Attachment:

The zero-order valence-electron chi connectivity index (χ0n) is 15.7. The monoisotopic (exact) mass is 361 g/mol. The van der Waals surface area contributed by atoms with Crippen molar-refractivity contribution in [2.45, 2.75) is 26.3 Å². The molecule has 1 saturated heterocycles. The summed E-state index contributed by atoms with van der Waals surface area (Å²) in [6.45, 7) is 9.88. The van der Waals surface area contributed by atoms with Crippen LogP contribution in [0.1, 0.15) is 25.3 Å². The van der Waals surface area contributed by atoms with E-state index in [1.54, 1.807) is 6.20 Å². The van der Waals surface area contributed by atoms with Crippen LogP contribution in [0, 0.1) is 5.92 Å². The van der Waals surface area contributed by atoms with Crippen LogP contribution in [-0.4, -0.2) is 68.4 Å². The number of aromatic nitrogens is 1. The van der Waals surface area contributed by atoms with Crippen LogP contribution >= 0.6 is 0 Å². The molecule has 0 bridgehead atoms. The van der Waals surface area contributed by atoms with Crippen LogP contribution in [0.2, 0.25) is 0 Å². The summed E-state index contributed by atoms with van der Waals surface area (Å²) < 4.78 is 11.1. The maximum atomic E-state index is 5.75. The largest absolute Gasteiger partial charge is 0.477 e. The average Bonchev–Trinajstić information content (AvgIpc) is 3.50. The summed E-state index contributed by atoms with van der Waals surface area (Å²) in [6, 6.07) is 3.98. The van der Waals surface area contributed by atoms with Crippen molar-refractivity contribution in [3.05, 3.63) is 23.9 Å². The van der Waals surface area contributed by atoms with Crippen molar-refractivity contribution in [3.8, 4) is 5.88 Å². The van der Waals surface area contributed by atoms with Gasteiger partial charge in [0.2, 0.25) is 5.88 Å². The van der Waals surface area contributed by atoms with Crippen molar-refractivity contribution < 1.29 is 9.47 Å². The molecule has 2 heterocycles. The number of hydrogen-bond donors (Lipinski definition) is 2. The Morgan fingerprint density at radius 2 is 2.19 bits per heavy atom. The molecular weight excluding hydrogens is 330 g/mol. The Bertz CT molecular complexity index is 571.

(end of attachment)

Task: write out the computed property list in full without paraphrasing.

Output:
The zero-order valence-electron chi connectivity index (χ0n) is 15.7. The monoisotopic (exact) mass is 361 g/mol. The van der Waals surface area contributed by atoms with Crippen molar-refractivity contribution in [2.45, 2.75) is 26.3 Å². The molecule has 1 saturated heterocycles. The summed E-state index contributed by atoms with van der Waals surface area (Å²) in [6.45, 7) is 9.88. The van der Waals surface area contributed by atoms with Crippen LogP contribution in [0.1, 0.15) is 25.3 Å². The van der Waals surface area contributed by atoms with E-state index in [1.54, 1.807) is 6.20 Å². The van der Waals surface area contributed by atoms with Crippen LogP contribution in [0, 0.1) is 5.92 Å². The van der Waals surface area contributed by atoms with Crippen LogP contribution in [-0.4, -0.2) is 68.4 Å². The number of aromatic nitrogens is 1. The van der Waals surface area contributed by atoms with Crippen LogP contribution >= 0.6 is 0 Å². The molecule has 0 bridgehead atoms. The van der Waals surface area contributed by atoms with Crippen LogP contribution in [0.2, 0.25) is 0 Å². The summed E-state index contributed by atoms with van der Waals surface area (Å²) < 4.78 is 11.1. The maximum atomic E-state index is 5.75. The largest absolute Gasteiger partial charge is 0.477 e. The average Bonchev–Trinajstić information content (AvgIpc) is 3.50. The summed E-state index contributed by atoms with van der Waals surface area (Å²) in [6, 6.07) is 3.98. The van der Waals surface area contributed by atoms with Crippen molar-refractivity contribution in [3.05, 3.63) is 23.9 Å². The van der Waals surface area contributed by atoms with Crippen molar-refractivity contribution in [3.8, 4) is 5.88 Å². The van der Waals surface area contributed by atoms with Gasteiger partial charge in [0.2, 0.25) is 5.88 Å². The van der Waals surface area contributed by atoms with Crippen molar-refractivity contribution < 1.29 is 9.47 Å². The molecule has 2 heterocycles. The number of hydrogen-bond donors (Lipinski definition) is 2. The Morgan fingerprint density at radius 2 is 2.19 bits per heavy atom. The molecular weight excluding hydrogens is 330 g/mol. The Bertz CT molecular complexity index is 571.